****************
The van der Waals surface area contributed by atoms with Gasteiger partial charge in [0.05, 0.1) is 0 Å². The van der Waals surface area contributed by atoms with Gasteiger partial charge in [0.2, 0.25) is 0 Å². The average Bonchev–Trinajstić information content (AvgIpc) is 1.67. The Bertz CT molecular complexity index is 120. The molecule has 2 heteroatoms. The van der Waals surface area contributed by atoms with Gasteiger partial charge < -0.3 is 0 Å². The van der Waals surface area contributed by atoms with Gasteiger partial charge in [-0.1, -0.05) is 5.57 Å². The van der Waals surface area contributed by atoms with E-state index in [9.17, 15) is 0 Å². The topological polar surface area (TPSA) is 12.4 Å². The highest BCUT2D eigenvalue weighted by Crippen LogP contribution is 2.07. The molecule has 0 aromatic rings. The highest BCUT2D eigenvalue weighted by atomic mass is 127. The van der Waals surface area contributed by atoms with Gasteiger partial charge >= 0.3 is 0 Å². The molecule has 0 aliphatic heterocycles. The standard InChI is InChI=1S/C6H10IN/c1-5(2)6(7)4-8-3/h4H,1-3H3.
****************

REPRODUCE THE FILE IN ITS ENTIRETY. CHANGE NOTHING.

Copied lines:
The van der Waals surface area contributed by atoms with Gasteiger partial charge in [0.05, 0.1) is 0 Å². The van der Waals surface area contributed by atoms with Gasteiger partial charge in [0.2, 0.25) is 0 Å². The average Bonchev–Trinajstić information content (AvgIpc) is 1.67. The Bertz CT molecular complexity index is 120. The molecule has 2 heteroatoms. The van der Waals surface area contributed by atoms with Gasteiger partial charge < -0.3 is 0 Å². The van der Waals surface area contributed by atoms with Gasteiger partial charge in [-0.1, -0.05) is 5.57 Å². The van der Waals surface area contributed by atoms with E-state index in [9.17, 15) is 0 Å². The topological polar surface area (TPSA) is 12.4 Å². The highest BCUT2D eigenvalue weighted by Crippen LogP contribution is 2.07. The molecule has 0 aromatic rings. The highest BCUT2D eigenvalue weighted by atomic mass is 127. The van der Waals surface area contributed by atoms with Gasteiger partial charge >= 0.3 is 0 Å². The molecule has 0 aliphatic heterocycles. The standard InChI is InChI=1S/C6H10IN/c1-5(2)6(7)4-8-3/h4H,1-3H3.